There are some things you just cannot hide. For example, the fact that Beitar Jerusalem is being run by a coach who cannot fill the shoes of his predecessors by several sizes.
That's the way it is, without the need for dropping hints, making comments or spin. Coach Yuval Naim's main talent - motivating his players - ran its course long ago. Beitar players desperately need a professional and not a third-rate coach whose specialization is in body language and rhetoric.
They need someone who can catch opponents off guard with his personnel, field a smart lineup, improve team quality with the right staffing. They need someone to calm things down and send out a message that there is someone to rely on. Beitar players look at the bench, listen in the locker room to the coach as he rambles on, and know that it's a lost cause.
Assuming Itzik Kornfein, the chairman, is the one at Beitar who makes the decisions and not just the one who makes the highest salary in the league for an administrative position, the time has come to ask him: How much longer will this go on?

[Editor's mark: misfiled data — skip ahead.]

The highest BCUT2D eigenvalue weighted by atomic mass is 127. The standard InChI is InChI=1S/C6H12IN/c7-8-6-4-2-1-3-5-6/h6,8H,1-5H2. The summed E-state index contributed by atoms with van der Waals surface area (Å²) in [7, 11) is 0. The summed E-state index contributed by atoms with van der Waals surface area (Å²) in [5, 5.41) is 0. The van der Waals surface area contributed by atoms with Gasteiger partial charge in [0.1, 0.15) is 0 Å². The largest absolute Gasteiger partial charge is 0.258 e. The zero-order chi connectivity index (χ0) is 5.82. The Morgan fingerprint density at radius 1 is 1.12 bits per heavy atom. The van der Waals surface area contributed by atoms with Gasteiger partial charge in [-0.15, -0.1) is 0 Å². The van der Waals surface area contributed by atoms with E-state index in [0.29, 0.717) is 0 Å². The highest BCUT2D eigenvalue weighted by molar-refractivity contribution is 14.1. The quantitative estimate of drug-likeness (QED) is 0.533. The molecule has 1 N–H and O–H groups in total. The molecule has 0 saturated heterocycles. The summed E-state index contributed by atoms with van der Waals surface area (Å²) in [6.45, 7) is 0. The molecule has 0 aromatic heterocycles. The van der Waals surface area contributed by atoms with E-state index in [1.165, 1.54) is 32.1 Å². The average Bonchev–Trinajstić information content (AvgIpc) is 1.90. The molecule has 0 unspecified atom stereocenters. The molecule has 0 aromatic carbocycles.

What else has to happen for Beitar to get on the sidelines a fair chance to save itself from almost certain relegation to the second-tier National League? Do you think the locker room still believes in Naim, and are you having a hard time convincing his patrons that the time has come to part as friends, at least professionally?
Naim and Beitar were not impressive during its most recent winning streak, which relied on luck. They will not survive if they count on opponents collapsing in the race to stay in the Premier League. Maccabi Petah Tikva, Hapoel Be'er Sheva, Hapoel Haifa and Rishon Letzion changed coaches because their owners refused to say that all was lost.
Before Saturday's match against archrival Bnei Sakhnin, Naim told his players that the game was "very important to the fans." Could the chairman possibly still be sure that everything is fine, even after being blanked 3-0 in that "very important" game?
Chairman backs coach for now, as fans get punished
Beitar Jerusalem chairman Itzik Kornfein and club coach Yuval Naim met yesterday to discuss the team's next steps, a day after its crushing 3-0 home defeat to Bnei Sakhnin. Naim reportedly still has Kornfein's backing, at least until Beitar's State Cup match against Bnei Lod tomorrow. Meanwhile, efforts are being made to curb fan violence. Yesterday, the Jerusalem Magistrate's Court issued restraining orders against 11 fans, including six from Sakhnin, who rioted during the Beitar-Sakhnin match. In addition, five Beitar fans who were arrested before the game based on information the team provided police were banned from visiting soccer stadiums for 90 days. (Moshe Boker )
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